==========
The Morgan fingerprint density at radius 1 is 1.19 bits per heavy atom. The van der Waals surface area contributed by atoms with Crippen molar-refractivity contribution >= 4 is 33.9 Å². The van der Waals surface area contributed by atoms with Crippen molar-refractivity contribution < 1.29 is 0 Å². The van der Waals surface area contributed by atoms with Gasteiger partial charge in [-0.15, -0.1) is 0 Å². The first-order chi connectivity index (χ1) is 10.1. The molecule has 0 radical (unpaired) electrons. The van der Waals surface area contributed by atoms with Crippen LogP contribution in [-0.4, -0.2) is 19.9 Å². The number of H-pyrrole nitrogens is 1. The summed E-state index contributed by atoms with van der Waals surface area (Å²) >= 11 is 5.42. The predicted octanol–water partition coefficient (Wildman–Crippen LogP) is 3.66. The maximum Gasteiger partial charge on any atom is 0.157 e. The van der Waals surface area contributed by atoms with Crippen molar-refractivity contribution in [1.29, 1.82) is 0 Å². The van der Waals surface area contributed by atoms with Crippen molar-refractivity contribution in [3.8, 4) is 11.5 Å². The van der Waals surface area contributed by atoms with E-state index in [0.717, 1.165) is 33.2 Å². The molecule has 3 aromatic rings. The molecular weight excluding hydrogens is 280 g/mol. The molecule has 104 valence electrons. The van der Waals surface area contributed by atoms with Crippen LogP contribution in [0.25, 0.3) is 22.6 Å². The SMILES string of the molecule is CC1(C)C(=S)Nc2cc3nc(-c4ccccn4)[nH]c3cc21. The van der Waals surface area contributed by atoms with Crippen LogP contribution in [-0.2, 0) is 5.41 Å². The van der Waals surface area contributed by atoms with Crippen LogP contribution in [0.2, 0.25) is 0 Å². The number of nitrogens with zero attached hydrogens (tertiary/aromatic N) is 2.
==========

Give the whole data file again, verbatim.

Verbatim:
The Morgan fingerprint density at radius 1 is 1.19 bits per heavy atom. The van der Waals surface area contributed by atoms with Crippen molar-refractivity contribution >= 4 is 33.9 Å². The van der Waals surface area contributed by atoms with Crippen molar-refractivity contribution < 1.29 is 0 Å². The van der Waals surface area contributed by atoms with Gasteiger partial charge in [-0.15, -0.1) is 0 Å². The first-order chi connectivity index (χ1) is 10.1. The molecule has 0 radical (unpaired) electrons. The van der Waals surface area contributed by atoms with Crippen LogP contribution in [-0.4, -0.2) is 19.9 Å². The number of H-pyrrole nitrogens is 1. The summed E-state index contributed by atoms with van der Waals surface area (Å²) >= 11 is 5.42. The predicted octanol–water partition coefficient (Wildman–Crippen LogP) is 3.66. The maximum Gasteiger partial charge on any atom is 0.157 e. The van der Waals surface area contributed by atoms with Crippen molar-refractivity contribution in [1.29, 1.82) is 0 Å². The van der Waals surface area contributed by atoms with Crippen molar-refractivity contribution in [3.8, 4) is 11.5 Å². The van der Waals surface area contributed by atoms with E-state index in [0.717, 1.165) is 33.2 Å². The molecule has 3 aromatic rings. The molecular weight excluding hydrogens is 280 g/mol. The molecule has 104 valence electrons. The van der Waals surface area contributed by atoms with Crippen LogP contribution in [0.25, 0.3) is 22.6 Å². The SMILES string of the molecule is CC1(C)C(=S)Nc2cc3nc(-c4ccccn4)[nH]c3cc21. The van der Waals surface area contributed by atoms with Crippen LogP contribution in [-0.2, 0) is 5.41 Å². The van der Waals surface area contributed by atoms with Crippen LogP contribution in [0.2, 0.25) is 0 Å². The number of nitrogens with zero attached hydrogens (tertiary/aromatic N) is 2.